Talk of Edsa "revolutions": It comes down to whether or not the Filipino is to die for

The countdown to Presidential Elections 2010 may as well be a countdown to Ocho-Ocho “Revolution” Fiesta as well. In the latest burst of news “reporting” from that venerable beacon of heroic press “freedom”, the, some old relic came out of the woodwork to give some “advise” on the matter of people power “revolutions”:

“For those who advocate people power in case they are dissatisfied with the results of the election, it is not enough that they agitate. Talk is cheap,” he said.

Arroyo added: “They must be the first to be felled by police and military truncheons, water cannons, tear gas like the old man Tañada, Chino Roces, Rene Saguisag, Butz Aquino and other leaders in the anti-Marcos protest marches.”

The trouble with old farts like Joker Arroyo is that they talk (which, by the way is apparently considered “cheap”) but do not listen and therefore fail to take stock of the pulse of current thinking before they mouth off their foggy rhetoric. The issue at stake here is not whether some poor sods are willing to “die” for the cause. It’s more like whether there is something to die for to begin with.

Is there something to die for?

That is quite a headscratcher for most. But considering the simple present reality that there are, in fact, lots of options available to the average schmoe in terms of his right to participate in governance, this is almost a no-brainer. For one thing, we have representatives in a legislature duly elected by popular vote. What does this mean? It means the people in principle have a voice in Government to keep the Executive and Judiciary branches in check, the earlier by the power of veto and threat of impeachment among others and for both earlier and latter, through the application of the Law that, one would expect, reflects the interests of the constitutents of those who legislate it (which I might point out is the whole point of being a “democracy”).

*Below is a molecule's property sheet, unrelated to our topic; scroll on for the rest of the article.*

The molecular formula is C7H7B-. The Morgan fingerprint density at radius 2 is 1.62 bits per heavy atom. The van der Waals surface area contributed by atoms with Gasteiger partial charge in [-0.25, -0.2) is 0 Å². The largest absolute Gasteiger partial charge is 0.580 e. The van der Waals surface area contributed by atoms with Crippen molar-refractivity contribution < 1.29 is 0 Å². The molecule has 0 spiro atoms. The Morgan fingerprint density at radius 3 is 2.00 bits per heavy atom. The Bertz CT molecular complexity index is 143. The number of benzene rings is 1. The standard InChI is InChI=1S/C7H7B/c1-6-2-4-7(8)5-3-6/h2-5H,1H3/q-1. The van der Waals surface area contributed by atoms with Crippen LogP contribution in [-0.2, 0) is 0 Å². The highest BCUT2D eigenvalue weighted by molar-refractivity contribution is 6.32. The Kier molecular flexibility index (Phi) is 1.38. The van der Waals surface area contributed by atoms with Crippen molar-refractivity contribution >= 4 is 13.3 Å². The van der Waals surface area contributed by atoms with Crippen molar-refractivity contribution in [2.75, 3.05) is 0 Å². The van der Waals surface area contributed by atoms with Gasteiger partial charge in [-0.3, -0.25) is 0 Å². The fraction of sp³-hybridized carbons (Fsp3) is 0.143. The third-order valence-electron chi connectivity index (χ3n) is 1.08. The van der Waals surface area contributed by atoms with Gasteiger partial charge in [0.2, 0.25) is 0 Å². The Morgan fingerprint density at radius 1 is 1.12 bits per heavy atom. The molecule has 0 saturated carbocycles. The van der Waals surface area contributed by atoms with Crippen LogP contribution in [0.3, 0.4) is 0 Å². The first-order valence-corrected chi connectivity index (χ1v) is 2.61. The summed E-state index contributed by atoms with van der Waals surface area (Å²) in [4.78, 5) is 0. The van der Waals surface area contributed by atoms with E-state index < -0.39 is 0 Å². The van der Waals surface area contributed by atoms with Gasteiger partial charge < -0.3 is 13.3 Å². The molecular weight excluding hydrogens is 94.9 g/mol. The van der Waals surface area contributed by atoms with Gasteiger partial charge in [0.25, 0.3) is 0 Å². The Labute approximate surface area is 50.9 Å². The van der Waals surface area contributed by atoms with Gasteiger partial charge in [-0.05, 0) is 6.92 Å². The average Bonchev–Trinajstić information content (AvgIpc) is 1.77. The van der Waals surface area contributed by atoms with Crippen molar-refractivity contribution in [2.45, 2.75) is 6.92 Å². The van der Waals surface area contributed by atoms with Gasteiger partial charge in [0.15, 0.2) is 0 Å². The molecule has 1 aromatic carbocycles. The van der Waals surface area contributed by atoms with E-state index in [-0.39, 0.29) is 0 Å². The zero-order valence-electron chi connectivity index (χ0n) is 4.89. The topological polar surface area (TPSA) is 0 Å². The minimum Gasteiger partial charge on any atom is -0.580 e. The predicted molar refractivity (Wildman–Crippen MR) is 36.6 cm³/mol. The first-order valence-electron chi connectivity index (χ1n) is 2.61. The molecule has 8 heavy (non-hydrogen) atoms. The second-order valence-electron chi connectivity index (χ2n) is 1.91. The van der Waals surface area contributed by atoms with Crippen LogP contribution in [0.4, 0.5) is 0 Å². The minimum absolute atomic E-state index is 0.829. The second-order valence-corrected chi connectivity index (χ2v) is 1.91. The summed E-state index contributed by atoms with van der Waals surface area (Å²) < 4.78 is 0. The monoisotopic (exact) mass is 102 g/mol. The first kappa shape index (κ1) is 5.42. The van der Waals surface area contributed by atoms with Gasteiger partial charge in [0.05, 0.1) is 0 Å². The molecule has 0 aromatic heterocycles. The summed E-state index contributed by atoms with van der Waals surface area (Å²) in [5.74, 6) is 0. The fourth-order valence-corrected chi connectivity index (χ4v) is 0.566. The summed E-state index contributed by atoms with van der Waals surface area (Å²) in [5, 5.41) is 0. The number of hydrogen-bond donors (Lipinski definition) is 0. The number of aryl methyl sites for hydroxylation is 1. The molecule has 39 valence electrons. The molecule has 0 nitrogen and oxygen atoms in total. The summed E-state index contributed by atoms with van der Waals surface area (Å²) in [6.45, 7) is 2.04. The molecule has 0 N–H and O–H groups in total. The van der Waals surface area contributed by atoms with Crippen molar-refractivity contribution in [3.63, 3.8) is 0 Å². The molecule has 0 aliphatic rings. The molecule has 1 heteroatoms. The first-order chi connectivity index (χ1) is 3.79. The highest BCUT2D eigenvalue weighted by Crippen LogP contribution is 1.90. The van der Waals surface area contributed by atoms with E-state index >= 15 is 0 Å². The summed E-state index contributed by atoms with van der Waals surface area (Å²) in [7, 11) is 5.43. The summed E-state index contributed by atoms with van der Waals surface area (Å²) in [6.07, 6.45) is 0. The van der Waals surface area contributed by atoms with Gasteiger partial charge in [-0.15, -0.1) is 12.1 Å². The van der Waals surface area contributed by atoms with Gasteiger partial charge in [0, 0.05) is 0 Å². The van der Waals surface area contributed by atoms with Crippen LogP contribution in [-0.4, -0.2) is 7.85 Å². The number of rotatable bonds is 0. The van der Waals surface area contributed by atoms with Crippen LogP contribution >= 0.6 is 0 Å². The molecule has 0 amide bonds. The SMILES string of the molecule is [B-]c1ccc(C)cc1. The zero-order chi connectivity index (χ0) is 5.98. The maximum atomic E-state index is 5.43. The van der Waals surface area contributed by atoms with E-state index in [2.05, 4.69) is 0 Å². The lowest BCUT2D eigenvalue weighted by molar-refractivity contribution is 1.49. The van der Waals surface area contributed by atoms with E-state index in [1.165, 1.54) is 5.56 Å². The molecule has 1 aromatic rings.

The above paragraph is quite a mouthful, isn’t it? That is why it is not surprising that not too many people get it. This is the Philippines after all, a society not exactly world-renowned for its collective intellectual faculties and populated by a people averse to reading anything of substance.

Consider the following ululation taken from another “report“. It comes from someone who supposedly lives a life subject to a vow of obedience:

Sr. Mary John Mananzan, a convenor of the poll watchdog Kontra Daya, said taking to the streets was the only option available.

“With due respect, I disagree vehemently [with Manila Archbishop Gaudencio Cardinal Rosales],” Mananzan said.

“It’s more irresponsible if you do nothing,” Mananzan said at a press briefing. “Where would you go? To Congress, to the Supreme Court? Even Art Panganiban, the former Chief Justice, said all of the institutions of government are severely compromised. So where will you go but to the power of the people?”

She said a candidate and his supporters had a right to protest if they were cheated, just as any citizen should not sit idly by if his rights were trampled upon.